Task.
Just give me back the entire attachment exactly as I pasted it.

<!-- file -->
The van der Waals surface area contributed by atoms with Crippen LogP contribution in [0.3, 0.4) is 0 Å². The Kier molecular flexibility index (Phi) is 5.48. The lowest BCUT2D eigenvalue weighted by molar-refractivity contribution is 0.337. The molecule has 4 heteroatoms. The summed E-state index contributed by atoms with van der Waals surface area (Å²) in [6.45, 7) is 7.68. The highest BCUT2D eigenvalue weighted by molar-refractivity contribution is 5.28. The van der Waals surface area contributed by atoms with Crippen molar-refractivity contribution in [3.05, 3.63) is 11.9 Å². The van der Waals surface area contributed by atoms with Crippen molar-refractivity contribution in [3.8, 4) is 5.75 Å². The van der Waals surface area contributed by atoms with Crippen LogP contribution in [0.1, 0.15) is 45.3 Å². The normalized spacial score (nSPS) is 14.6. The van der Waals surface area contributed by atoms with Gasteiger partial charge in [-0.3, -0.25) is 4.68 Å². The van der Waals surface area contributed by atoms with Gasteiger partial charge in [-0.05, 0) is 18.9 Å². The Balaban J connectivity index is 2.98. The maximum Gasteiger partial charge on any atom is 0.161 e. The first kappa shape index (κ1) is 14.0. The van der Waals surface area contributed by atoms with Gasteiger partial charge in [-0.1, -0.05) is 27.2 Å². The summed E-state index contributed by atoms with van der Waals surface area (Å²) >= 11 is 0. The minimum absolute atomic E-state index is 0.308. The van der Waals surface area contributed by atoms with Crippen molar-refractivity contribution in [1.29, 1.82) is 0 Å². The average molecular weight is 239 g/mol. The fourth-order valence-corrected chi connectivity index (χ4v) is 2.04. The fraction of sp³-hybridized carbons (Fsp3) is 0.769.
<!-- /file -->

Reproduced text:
The van der Waals surface area contributed by atoms with Crippen LogP contribution in [0.3, 0.4) is 0 Å². The Kier molecular flexibility index (Phi) is 5.48. The lowest BCUT2D eigenvalue weighted by molar-refractivity contribution is 0.337. The molecule has 4 heteroatoms. The summed E-state index contributed by atoms with van der Waals surface area (Å²) in [6.45, 7) is 7.68. The highest BCUT2D eigenvalue weighted by molar-refractivity contribution is 5.28. The van der Waals surface area contributed by atoms with Crippen molar-refractivity contribution in [3.05, 3.63) is 11.9 Å². The van der Waals surface area contributed by atoms with Crippen molar-refractivity contribution in [3.8, 4) is 5.75 Å². The van der Waals surface area contributed by atoms with Crippen LogP contribution in [0.1, 0.15) is 45.3 Å². The normalized spacial score (nSPS) is 14.6. The van der Waals surface area contributed by atoms with Gasteiger partial charge in [-0.3, -0.25) is 4.68 Å². The van der Waals surface area contributed by atoms with Gasteiger partial charge in [-0.05, 0) is 18.9 Å². The Balaban J connectivity index is 2.98. The maximum Gasteiger partial charge on any atom is 0.161 e. The first kappa shape index (κ1) is 14.0. The van der Waals surface area contributed by atoms with Gasteiger partial charge in [-0.1, -0.05) is 27.2 Å². The summed E-state index contributed by atoms with van der Waals surface area (Å²) >= 11 is 0. The minimum absolute atomic E-state index is 0.308. The van der Waals surface area contributed by atoms with Crippen molar-refractivity contribution in [1.29, 1.82) is 0 Å². The average molecular weight is 239 g/mol. The fourth-order valence-corrected chi connectivity index (χ4v) is 2.04. The fraction of sp³-hybridized carbons (Fsp3) is 0.769.